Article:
Can-am Engineering Company, Plaintiff-appellant, v. Henderson Glass, Inc., Defendant-appellee, 814 F.2d 253 (6th Cir. 1987)Annotate this Case
Arnold S. Weintraub, Basile, Weintraub & Hanlon, Troy, Michigan, Andrew R. Basile, Thomas Dean Helmholdt (argued), Troy, Mich., for plaintiff-appellant.
Robert G. Kamenec (argued), Detroit, Mich., for defendant-appellee.
Before: LIVELY, Chief Judge, JONES and GUY, Circuit Judges.
RALPH B. GUY, Jr., Circuit Judge.
Plaintiff brought an action pursuant to Sec. 43(a) of the Lanham Act, 15 U.S.C. § 1125(a). This action followed the unauthorized use of a photograph of plaintiff's product on one of defendant's advertising price lists. Plaintiff claimed injuries flowing from false designation of origin and false description or representation. After a bench trial, the district court found in favor of the defendant. 620 F. Supp. 596 (1985). Upon a consideration of plaintiff's claims of error and a full review of the record, we affirm.
The facts are not in dispute and can be briefly summarized. Automobile wire wheel covers are a frequently stolen item and consequently are the subject of a large volume of insurance claims. As a result of this, a brisk business is done in furnishing after-market wire wheel covers for replacements.1 Both Can-Am and Henderson sell after-market wire wheel covers principally to insurance replacement companies.2 Can-Am just started in the after-market wheel cover business in 1982 when it conceived a product and produced an advertising brochure to promote the product. In the fall of 1982 a Can-Am sales representative called on Henderson Glass soliciting business and left a copy of Can-Am's sales brochure. Henderson purchased no product from Can-Am but rather bought from Norris Industries, a competitor.
In December of 1983, Henderson decided to run a special on General Motor's (GM) OEM wheel covers. The advertising director of Henderson was instructed to put together on a rush basis a flyer listing the prices for the GM wheel covers. The decision was made to depict wheel covers on the flyer, but no picture of the GM wheel covers was available in Henderson's files, and so they used the wheel cover picture from Can-Am's advertising brochure which Henderson had in its files. Since the Can-Am wheel cover had a distinctive logo in the center of its also distinctive seven-sided wheel cover hub, a GM decal was pasted over the logo prior to copying. Somehow the decal fell off, leaving a glue residue and a distorted logo which was neither that of Can-Am nor GM. The seven-sided hub was clearly visible, however.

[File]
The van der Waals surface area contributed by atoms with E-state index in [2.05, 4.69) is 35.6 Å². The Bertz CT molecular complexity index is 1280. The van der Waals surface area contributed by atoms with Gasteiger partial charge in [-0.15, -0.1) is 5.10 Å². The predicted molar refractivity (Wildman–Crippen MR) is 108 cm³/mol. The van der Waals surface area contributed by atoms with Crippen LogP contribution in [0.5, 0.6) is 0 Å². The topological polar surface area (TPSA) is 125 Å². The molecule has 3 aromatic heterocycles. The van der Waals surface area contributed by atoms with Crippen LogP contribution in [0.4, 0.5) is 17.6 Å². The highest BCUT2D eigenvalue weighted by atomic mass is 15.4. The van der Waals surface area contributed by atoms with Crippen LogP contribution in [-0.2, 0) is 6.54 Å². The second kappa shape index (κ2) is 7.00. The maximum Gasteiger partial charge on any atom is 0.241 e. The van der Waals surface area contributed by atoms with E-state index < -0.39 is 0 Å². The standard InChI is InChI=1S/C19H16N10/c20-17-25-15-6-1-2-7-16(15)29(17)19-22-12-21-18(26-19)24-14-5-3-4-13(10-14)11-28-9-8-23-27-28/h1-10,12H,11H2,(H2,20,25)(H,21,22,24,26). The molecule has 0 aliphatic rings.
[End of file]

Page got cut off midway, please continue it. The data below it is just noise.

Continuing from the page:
When completed, the price list flyer was mailed by Henderson to the insurance companies and other agencies on its mailing list (1,273 copies) and distributed to Henderson's 16 branch stores (1,757 copies). Very shortly after this distribution, Henderson received a telephone call from Can-Am's attorney complaining of the use of its wheel cover in the Henderson flyer. Henderson immediately called back all of the flyer copies sent to its branch managers. Since it was not feasible to try and retrieve all of the copies sent out to Henderson's mailing list customers, Henderson sent out a new price list flyer which contained a retraction in the place where the wheel cover picture previously appeared. The retraction read: